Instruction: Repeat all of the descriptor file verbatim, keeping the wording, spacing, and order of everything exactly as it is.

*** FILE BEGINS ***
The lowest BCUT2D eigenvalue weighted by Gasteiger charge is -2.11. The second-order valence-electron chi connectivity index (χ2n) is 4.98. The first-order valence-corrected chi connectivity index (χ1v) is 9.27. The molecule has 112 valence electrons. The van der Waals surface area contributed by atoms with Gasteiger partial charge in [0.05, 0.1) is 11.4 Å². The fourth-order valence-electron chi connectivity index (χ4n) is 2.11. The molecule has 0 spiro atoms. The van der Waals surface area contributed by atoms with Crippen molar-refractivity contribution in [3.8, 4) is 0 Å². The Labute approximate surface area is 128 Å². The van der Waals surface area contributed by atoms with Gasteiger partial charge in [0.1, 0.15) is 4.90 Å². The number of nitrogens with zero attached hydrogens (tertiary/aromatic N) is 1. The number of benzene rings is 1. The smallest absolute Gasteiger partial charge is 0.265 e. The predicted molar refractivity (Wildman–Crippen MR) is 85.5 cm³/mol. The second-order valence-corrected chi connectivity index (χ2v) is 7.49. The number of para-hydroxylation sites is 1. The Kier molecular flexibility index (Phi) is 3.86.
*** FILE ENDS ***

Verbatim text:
The lowest BCUT2D eigenvalue weighted by Gasteiger charge is -2.11. The second-order valence-electron chi connectivity index (χ2n) is 4.98. The first-order valence-corrected chi connectivity index (χ1v) is 9.27. The molecule has 112 valence electrons. The van der Waals surface area contributed by atoms with Gasteiger partial charge in [0.05, 0.1) is 11.4 Å². The fourth-order valence-electron chi connectivity index (χ4n) is 2.11. The molecule has 0 spiro atoms. The van der Waals surface area contributed by atoms with Crippen molar-refractivity contribution in [3.8, 4) is 0 Å². The Labute approximate surface area is 128 Å². The van der Waals surface area contributed by atoms with Gasteiger partial charge in [0.1, 0.15) is 4.90 Å². The number of nitrogens with zero attached hydrogens (tertiary/aromatic N) is 1. The number of benzene rings is 1. The smallest absolute Gasteiger partial charge is 0.265 e. The predicted molar refractivity (Wildman–Crippen MR) is 85.5 cm³/mol. The second-order valence-corrected chi connectivity index (χ2v) is 7.49. The number of para-hydroxylation sites is 1. The Kier molecular flexibility index (Phi) is 3.86.